The rising problem of resistance of staph bacteria to methicillin and other antibiotics is part of a larger issue that greatly concerns healthcare professionals. The emergence of antimicrobial-resistant organisms is making it more difficult to treat a variety of infectious diseases. Besides MRSA, the treatment of other diseases complicated by drug resistance include HIV, tuberculosis, influenza, and malaria.
Drug resistance occurs because microbes, such as staph bacteria, need to reproduce to ensure their survival. When this ability is threatened, as when they are exposed to antibiotics, microbes adapt and evolve to overcome the block to their reproduction. This can occur naturally, and microbes become genetically altered in ways which allow them to survive in the presence of antimicrobial drugs. However, drug resistance adaptations can be accelerated by human actions, particularly by the overuse and inappropriate use of antibiotics. The escalating use of antimicrobials in humans, animals, and agriculture is increasing the problem of drug resistance.
The consequences of antimicrobial resistance pose a significant concern to scientists and medical professionals. Infection with drug-resistant organisms can lead to increased and longer hospital stays, more complicated treatment, more deaths, and higher healthcare costs.
As strains of staph continue to adapt and change over time, it is critical for healthcare workers to track these changes. They need to know which strains are present within a community at any point in time, to which antibiotics the strains are resistant, and the severity of disease caused by the circulating strains. Two researchers affiliated with the Department of Molecular Virology Microbiology (MVM) at Baylor College of Medicine (BCM), Drs. Edward Mason and James Versalovic, (along with Department of Pediatrics faculty, Kristina Hulten, Ph.D. and Sheldon Kaplan, M.D.) have been conducting surveillance of both HA-MRSA and CA-MRSA in pediatric patients at Texas Children’s Hospital since 2001. By analyzing strains isolated from these patients, the scientists have found that CA-MRSA accounts for an increasing percentage and number of infections (see articles). This information can help doctors select the optimal antibiotic treatment for infected patients.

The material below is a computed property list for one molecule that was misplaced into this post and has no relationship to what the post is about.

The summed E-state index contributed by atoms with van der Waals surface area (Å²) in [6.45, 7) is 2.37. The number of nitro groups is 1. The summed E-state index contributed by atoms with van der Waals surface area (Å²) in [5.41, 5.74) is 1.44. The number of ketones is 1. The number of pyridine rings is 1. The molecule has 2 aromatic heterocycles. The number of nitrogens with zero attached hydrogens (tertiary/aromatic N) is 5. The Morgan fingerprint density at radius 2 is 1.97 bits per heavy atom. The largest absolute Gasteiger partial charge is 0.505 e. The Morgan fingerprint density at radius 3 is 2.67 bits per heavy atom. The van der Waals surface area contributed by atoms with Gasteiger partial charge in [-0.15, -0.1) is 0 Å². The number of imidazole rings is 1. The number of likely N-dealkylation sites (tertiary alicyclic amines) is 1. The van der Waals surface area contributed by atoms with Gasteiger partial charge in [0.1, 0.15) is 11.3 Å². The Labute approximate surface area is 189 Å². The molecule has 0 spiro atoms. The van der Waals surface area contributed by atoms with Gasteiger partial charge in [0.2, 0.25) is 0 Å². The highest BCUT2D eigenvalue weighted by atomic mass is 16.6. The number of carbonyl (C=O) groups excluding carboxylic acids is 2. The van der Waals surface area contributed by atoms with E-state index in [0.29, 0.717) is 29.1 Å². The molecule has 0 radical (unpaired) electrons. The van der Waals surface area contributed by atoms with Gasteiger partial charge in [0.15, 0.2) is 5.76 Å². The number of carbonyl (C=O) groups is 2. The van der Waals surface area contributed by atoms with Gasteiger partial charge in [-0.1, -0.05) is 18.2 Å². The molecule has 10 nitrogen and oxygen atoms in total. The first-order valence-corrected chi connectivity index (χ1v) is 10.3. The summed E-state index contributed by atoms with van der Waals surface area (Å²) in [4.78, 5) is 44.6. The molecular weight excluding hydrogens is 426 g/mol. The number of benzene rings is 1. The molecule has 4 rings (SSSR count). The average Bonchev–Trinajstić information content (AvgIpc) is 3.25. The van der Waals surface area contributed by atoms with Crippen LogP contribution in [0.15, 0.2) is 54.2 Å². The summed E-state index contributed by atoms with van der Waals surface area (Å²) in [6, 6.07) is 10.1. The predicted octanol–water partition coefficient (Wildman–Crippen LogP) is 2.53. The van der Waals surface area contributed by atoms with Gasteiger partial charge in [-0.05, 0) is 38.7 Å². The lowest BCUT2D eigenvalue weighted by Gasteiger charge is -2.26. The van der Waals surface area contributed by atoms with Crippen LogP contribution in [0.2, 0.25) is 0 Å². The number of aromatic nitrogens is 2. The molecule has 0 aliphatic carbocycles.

Scientists would further like to understand the genetic changes in MRSA that allow the bacterium to cause serious illness in otherwise healthy individuals. To begin to answer this question, MVM scientists and others at BCM initiated a project to obtain the DNA sequence of a strain of CA-MRSA called USA300. They chose the USA300 strain, one of two strains that cause the majority of CA-MRSA cases, because it has emerged as the predominant strain causing skin infections, as well as more serious infections, in both pediatric and adult patients in many states. Before 2000 this strain was rarely found in the community; today it accounts for 70 percent of CA-MRSA patients at Texas Children’s Hospital. Another reason for the interest in the USA300 strain is that it appears to be more virulent than other strains.
MVM researchers Drs. Sarah Highlander, Joseph Petrosino and Edward Mason and colleagues at the BCM Human Genome Sequencing Center sequenced the genome of this MRSA-resistant strain from a pediatric patient along with a community-associated staph strain that is susceptible to methicillin. They then compared the DNA sequences. They also compared the DNA sequence of these strains with the previously published staph genomes of isolates obtained elsewhere.
From the results of this analysis (see article), the scientists concluded that the USA300 strain that they sequenced was very similar to other staph strains. This suggests that the increased virulence of the USA300 strain is due to subtle genetic changes within its genome. One intriguing finding of their study is that the bacterium has picked up a plasmid that contains a gene that confers resistance to bacitracin, an antibiotic commonly found in over-the-counter skin ointments.
With the genetic information describing USA300 in hand, the scientists can now zoom in on the regions that differ from other strains to pinpoint genes that may account for the ability of USA300 to cause serious illness in some people.
http://www.cdc.gov/mrsa/index.html - information about symptoms, prevention, and treatment of MRSA from the CDC as well as specific information for athletes, healthcare providers, and school officials
http://www.niaid.nih.gov/topics/antimicrobialresistance/examples/mrsa/pages/default.aspx - information about MRSA from the National Institutes of Health
http://www.nlm.nih.gov/medlineplus/mrsa.html - more information about MRSA from the National Institutes of Health
http://www.dshs.state.tx.us/idcu/health/antibiotic_resistance/MRSA/ - MRSA information from the Texas Department of State Health Services